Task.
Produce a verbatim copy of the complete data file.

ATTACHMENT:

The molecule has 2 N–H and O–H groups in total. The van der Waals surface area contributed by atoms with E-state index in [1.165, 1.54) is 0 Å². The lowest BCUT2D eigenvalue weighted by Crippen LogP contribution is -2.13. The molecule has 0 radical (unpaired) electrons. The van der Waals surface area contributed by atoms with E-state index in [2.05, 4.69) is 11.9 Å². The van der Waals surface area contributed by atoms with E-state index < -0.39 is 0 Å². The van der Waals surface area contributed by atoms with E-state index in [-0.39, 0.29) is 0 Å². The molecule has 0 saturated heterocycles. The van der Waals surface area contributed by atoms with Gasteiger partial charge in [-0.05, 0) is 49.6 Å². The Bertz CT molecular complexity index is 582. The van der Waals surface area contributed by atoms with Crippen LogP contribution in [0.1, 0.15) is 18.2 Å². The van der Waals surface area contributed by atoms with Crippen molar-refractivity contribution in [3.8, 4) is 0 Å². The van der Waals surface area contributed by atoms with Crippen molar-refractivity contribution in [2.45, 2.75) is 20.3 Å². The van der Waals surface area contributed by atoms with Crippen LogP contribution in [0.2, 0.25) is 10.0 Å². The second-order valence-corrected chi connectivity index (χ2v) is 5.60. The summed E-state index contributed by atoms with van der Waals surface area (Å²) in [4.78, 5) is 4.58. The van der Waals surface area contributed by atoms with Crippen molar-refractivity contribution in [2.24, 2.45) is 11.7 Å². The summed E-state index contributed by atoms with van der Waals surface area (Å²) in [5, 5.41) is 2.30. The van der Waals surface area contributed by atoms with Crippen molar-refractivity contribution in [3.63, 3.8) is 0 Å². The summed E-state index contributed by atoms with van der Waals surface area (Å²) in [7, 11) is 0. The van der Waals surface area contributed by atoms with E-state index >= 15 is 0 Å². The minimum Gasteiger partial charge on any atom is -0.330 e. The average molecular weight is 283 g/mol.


The molecule has 2 N–H and O–H groups in total. The van der Waals surface area contributed by atoms with E-state index in [1.165, 1.54) is 0 Å². The lowest BCUT2D eigenvalue weighted by Crippen LogP contribution is -2.13. The molecule has 0 radical (unpaired) electrons. The van der Waals surface area contributed by atoms with E-state index in [2.05, 4.69) is 11.9 Å². The van der Waals surface area contributed by atoms with E-state index < -0.39 is 0 Å². The van der Waals surface area contributed by atoms with E-state index in [-0.39, 0.29) is 0 Å². The molecule has 0 saturated heterocycles. The van der Waals surface area contributed by atoms with Gasteiger partial charge in [-0.05, 0) is 49.6 Å². The Bertz CT molecular complexity index is 582. The van der Waals surface area contributed by atoms with Crippen LogP contribution in [0.1, 0.15) is 18.2 Å². The van der Waals surface area contributed by atoms with Crippen molar-refractivity contribution in [3.8, 4) is 0 Å². The van der Waals surface area contributed by atoms with Crippen molar-refractivity contribution in [2.45, 2.75) is 20.3 Å². The van der Waals surface area contributed by atoms with Crippen LogP contribution in [0.2, 0.25) is 10.0 Å². The second-order valence-corrected chi connectivity index (χ2v) is 5.60. The summed E-state index contributed by atoms with van der Waals surface area (Å²) in [4.78, 5) is 4.58. The van der Waals surface area contributed by atoms with Crippen molar-refractivity contribution in [2.24, 2.45) is 11.7 Å². The summed E-state index contributed by atoms with van der Waals surface area (Å²) in [5, 5.41) is 2.30. The van der Waals surface area contributed by atoms with Crippen molar-refractivity contribution in [3.63, 3.8) is 0 Å². The summed E-state index contributed by atoms with van der Waals surface area (Å²) in [7, 11) is 0. The van der Waals surface area contributed by atoms with E-state index >= 15 is 0 Å². The minimum Gasteiger partial charge on any atom is -0.330 e. The average molecular weight is 283 g/mol.